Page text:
, found fame as the singing morale-booster for British troops – and those waiting at home for their return – during the Second World War. Dame Vera Lynn, who has died at the age of 103
Born in East Ham, east London, she rose to popularity with her patriotic songs, including We’ll Meet Again, The White Cliffs Of Dover and There’ll Always Be An England – earning her the nickname The Forces’ Sweetheart.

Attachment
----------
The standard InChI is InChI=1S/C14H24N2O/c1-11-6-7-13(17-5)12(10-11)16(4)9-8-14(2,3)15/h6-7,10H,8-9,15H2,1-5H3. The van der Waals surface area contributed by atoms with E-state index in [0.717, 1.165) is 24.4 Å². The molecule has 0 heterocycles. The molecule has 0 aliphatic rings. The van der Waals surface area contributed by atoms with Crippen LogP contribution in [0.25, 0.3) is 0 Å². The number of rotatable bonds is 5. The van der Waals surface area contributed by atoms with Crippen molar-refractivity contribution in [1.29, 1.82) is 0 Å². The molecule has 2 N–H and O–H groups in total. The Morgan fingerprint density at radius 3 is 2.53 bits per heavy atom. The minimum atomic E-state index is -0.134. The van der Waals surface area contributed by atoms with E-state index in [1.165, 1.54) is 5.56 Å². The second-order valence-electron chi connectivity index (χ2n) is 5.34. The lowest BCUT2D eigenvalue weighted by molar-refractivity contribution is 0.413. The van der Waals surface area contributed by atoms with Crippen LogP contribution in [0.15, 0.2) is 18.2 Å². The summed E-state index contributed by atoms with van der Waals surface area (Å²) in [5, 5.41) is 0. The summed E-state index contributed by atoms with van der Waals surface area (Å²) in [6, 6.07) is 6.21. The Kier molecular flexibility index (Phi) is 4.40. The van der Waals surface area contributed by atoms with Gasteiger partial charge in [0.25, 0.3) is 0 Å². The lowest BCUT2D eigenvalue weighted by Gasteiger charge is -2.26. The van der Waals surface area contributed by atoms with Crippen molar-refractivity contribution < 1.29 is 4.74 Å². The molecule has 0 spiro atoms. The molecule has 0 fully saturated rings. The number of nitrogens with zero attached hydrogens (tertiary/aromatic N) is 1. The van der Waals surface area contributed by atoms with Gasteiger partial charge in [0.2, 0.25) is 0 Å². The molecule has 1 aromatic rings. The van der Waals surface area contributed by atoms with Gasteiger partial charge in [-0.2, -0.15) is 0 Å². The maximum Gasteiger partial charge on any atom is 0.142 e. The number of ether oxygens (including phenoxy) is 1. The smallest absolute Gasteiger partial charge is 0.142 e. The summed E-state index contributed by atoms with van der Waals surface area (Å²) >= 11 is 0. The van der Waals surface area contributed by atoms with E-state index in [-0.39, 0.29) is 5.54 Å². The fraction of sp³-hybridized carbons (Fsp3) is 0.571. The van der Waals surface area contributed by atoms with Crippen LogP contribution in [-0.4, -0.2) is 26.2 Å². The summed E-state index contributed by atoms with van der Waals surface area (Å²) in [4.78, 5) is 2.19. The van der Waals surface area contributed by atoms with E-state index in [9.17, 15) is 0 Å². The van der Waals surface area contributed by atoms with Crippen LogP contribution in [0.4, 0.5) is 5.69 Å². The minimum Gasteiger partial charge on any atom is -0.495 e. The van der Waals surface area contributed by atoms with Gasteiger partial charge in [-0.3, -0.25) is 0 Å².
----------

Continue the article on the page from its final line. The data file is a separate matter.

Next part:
Vera Lynn with her baby in 1946. Credit: PA Dame Vera brings back memories for ex-servicemen during a garden party at Buckingham Palace in 1950. Credit: PA Dame Vera Lynn performing on stage at Grosvenor House in 1950. Credit: PA Dame Vera Lynn with pop group Slade in 1973. Credit: PA With Hughie Green and some of the Battle of Britain pilots attending the Battle of Britain 25th anniversary ball. Credit: PA Being invested a Dame Commander of the British Empire at Buckingham Palace in 1975. Credit: PA Dame Vera Lynn meeting the Queen Mother in 1995. Credit: PA Blowing out birthday candles in 1997 at age 80. Credit: PA She was named personality of the century in a nationwide poll. Credit: PA With former land girls at the Imperial War Museum. Credit: PA Meeting Second World War veteran Les May to commemorate the 60th anniversary of the Dunkirk evacuation. Credit: PA As part of the 60th anniversary of the Battle of Britain with Captain John (‘Cat’s Eyes’) Cunningham. Credit: PA The Duke of Edinburgh shakes the hand of Dame Vera at a service in 2005. Credit: PA Celebrating her 90th birthday with Baroness Thatcher at the Imperial War Museum. Credit: PA With the Queen, Bruce Forsyth and Claire Sweeney in 2005. Credit: PA During a photocall to promote her autobiography, Some Sunny Day in 2009. Credit: PA With her Investec Icon award at the O2 Silver Clef Awards 2010. Credit: PA Skyping with pupils from her former east London school, Brampton Primary, on her 100th birthday. Credit: PA A picture issued ahead of the 75th anniversary of VE Day in May 2020. Credit: Decca/PA